A General History and Collection of Voyages and Travels — Volume 14 eBook

Robert Kerr (writer)
This eBook from the Gutenberg Project consists of approximately 822 pages of information about A General History and Collection of Voyages and Travels — Volume 14.
old lady, the mother of the late Toutaha.  She seized me by both hands, and burst into a flood of tears, saying, Toutaha Tiyo no Toutee matty Toutaha—­(Toutaha, your friend, or the friend of Cook, is dead.) I was so much affected with her behaviour, that it would have been impossible for me to have refrained mingling my tears with hers, had not Otoo come and taken me from her.  I, with some difficulty, prevailed on him to let me see her again, when I gave her an axe and some other things.  Captain Furneaux, who was with me, presented the king with two fine goats, male and female, which if taken care of, or rather if no care at all is taken of them will no doubt multiply.  After a short stay, we look leave and returned on board.

Very early in the morning on the 28th, I sent Mr Pickersgill, with the cutter, as far as Ottahourou, to procure hogs.  A little after sun-rise, I had another visit from Otoo, who brought me more cloth, a pig, and some fruit.  His sister, who was with him, and some of his attendants, came on board; but he and others went to the Adventure with the like present to Captain Furneaux.  It was not long before he returned with Captain Furneaux on board the Resolution, when I made him a handsome return for the present he had brought me, and dressed his sister out in the best manner I could.  She, the king’s brother, and one or two more, were covered before him to-day.  When Otoo came into the cabin, Ereti and some of his friends were sitting there.  The moment they saw the king enter, they stripped themselves in great haste, being covered before.  Seeing I took notice of it, they said Earee, Earee; giving me to understand that it was on account of Otoo being present.  This was all the respect they paid him; for they never rose from their seats, nor made him any other obeisance.  When the king thought proper to depart, I carried him again to Oparree in my boat; where I entertained him and his people with the bagpipes (of which music they are very fond) and dancing by the seamen.  He then ordered some of his people to dance also, which consisted chiefly of contortions.  There were some, however, who could imitate the seamen pretty well, both in country-dances and hornpipes.  While we were here, I had a present of cloth from the late Toutaha’s mother.  This good old lady could not look upon me without shedding tears; however, she was far more composed than before.  When we took leave, the king promised to visit me again the next day; but said that I must first come to him.  In the evening Mr Pickersgill came back empty, but with a promise of having some hogs, if he would return in a few days.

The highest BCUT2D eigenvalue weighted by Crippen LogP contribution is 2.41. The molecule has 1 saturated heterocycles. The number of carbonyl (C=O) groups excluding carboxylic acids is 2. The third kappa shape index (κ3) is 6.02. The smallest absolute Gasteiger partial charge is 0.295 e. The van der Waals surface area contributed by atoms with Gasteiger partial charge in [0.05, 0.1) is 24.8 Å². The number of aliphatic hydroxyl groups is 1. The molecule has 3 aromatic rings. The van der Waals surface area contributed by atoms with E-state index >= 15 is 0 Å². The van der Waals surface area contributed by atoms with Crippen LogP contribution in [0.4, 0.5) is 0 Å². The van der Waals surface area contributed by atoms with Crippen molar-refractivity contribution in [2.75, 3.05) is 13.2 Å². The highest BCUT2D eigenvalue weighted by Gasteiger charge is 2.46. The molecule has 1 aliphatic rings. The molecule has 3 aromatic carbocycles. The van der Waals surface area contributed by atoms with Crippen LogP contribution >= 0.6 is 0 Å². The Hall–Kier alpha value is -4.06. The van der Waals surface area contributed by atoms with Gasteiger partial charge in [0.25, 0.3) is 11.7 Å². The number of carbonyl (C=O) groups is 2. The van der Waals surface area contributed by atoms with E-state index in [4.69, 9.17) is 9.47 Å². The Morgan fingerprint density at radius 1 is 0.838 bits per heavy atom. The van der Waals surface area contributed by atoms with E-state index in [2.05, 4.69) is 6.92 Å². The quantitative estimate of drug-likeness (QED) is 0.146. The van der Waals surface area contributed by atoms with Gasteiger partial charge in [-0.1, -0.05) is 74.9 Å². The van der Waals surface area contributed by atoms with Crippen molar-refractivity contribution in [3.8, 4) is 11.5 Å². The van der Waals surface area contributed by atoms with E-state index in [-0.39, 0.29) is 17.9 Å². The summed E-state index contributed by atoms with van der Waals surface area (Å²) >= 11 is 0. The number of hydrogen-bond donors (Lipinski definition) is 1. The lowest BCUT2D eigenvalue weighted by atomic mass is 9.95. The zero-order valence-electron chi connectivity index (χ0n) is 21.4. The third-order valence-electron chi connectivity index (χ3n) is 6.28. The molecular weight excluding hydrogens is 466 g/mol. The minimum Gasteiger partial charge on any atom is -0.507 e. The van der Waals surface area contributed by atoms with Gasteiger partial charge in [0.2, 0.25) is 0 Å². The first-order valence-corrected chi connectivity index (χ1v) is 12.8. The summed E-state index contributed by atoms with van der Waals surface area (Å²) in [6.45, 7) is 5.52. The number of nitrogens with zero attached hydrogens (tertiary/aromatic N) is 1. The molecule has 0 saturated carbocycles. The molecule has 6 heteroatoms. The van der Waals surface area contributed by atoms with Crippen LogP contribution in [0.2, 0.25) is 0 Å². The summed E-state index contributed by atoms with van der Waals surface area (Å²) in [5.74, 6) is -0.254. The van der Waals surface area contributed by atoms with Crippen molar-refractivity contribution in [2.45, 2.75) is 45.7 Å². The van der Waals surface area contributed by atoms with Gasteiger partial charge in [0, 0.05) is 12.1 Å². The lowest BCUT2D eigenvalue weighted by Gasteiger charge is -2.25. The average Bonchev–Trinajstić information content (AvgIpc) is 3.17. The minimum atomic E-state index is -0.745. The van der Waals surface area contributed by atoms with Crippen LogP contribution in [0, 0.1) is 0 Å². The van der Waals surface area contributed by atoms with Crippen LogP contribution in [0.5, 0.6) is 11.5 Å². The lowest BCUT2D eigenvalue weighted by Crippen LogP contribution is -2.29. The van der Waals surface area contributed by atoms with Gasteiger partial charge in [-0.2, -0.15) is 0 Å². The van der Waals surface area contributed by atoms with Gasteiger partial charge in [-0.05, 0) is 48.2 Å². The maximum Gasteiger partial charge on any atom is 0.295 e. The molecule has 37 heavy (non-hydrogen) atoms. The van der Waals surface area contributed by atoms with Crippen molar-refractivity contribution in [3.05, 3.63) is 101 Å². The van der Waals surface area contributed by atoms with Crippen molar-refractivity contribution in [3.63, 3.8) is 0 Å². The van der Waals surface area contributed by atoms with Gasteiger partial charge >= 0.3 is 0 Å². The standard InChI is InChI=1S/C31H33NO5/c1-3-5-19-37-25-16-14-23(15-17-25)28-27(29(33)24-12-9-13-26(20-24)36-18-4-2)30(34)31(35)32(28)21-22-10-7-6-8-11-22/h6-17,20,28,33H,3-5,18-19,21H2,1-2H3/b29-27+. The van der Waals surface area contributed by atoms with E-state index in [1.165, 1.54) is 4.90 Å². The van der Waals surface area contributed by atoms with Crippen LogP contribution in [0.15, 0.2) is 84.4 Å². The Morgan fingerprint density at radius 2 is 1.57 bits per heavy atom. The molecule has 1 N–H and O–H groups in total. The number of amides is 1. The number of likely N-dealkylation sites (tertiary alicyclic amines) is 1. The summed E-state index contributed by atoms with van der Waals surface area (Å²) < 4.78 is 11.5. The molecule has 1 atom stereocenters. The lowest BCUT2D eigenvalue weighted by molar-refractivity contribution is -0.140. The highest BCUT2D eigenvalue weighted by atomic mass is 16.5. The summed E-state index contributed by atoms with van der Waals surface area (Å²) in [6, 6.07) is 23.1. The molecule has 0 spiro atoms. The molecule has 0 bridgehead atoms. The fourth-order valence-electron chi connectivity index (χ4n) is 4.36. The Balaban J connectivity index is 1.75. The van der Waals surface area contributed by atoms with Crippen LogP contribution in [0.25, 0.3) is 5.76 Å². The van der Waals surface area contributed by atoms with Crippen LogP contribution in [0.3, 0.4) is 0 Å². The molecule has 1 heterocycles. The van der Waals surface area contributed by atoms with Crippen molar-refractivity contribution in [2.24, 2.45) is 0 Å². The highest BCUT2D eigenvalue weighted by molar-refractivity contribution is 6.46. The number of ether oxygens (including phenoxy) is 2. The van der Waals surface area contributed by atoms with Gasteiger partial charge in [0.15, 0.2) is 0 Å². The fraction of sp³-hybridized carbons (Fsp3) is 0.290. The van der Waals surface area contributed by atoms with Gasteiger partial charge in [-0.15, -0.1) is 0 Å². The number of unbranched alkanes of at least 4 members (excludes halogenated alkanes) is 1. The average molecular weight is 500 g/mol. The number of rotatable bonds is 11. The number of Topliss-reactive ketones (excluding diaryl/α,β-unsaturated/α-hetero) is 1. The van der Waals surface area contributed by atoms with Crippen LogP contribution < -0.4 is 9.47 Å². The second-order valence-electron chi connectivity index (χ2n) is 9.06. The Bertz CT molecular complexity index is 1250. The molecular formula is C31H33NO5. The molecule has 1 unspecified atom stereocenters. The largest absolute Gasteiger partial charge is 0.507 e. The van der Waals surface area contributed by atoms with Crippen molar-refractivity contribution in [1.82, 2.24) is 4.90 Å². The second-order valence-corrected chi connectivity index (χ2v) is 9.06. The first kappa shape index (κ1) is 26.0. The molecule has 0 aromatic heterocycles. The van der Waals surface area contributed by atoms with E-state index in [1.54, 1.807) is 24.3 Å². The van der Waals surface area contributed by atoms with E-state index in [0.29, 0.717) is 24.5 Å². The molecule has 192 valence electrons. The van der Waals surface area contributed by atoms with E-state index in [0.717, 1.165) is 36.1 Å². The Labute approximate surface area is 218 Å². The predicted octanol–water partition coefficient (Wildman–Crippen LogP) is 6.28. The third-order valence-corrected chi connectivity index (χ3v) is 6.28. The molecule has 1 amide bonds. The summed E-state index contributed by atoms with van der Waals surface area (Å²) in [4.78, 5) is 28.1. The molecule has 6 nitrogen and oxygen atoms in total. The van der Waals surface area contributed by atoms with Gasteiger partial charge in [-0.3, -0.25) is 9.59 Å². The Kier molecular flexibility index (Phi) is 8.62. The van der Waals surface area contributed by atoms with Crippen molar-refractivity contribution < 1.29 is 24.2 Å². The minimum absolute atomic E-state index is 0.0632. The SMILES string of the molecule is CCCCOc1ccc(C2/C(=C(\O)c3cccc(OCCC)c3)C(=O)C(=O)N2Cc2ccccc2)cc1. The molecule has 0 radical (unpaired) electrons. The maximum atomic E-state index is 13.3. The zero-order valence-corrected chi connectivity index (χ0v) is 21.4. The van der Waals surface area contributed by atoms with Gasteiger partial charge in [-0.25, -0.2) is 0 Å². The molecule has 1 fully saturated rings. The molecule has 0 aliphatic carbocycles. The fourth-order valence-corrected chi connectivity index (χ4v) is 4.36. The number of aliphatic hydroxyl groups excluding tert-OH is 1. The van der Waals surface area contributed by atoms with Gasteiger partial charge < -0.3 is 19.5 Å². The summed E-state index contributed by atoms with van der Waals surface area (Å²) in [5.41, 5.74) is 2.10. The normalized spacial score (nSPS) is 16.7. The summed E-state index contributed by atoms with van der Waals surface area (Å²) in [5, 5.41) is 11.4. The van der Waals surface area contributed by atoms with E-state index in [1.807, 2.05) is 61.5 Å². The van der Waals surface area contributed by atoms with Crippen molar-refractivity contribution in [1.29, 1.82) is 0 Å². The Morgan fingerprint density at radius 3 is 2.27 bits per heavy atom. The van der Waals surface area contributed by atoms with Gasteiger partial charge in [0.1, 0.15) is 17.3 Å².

Next morning after breakfast, I took a trip to Oparree, to visit Otoo as he had requested, accompanied by Captain Furneaux and some of the officers.  We made him up a present of such things as he had not seen before.  One article was a broad-sword; at the sight of which he was so intimidated, that I had much ado to persuade him to accept of it, and to have it buckled upon him; where it remained but a short time, before he desired leave to take it off, and send it out of his sight.

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A General History and Collection of Voyages and Travels — Volume 14 from Project Gutenberg. Public domain.
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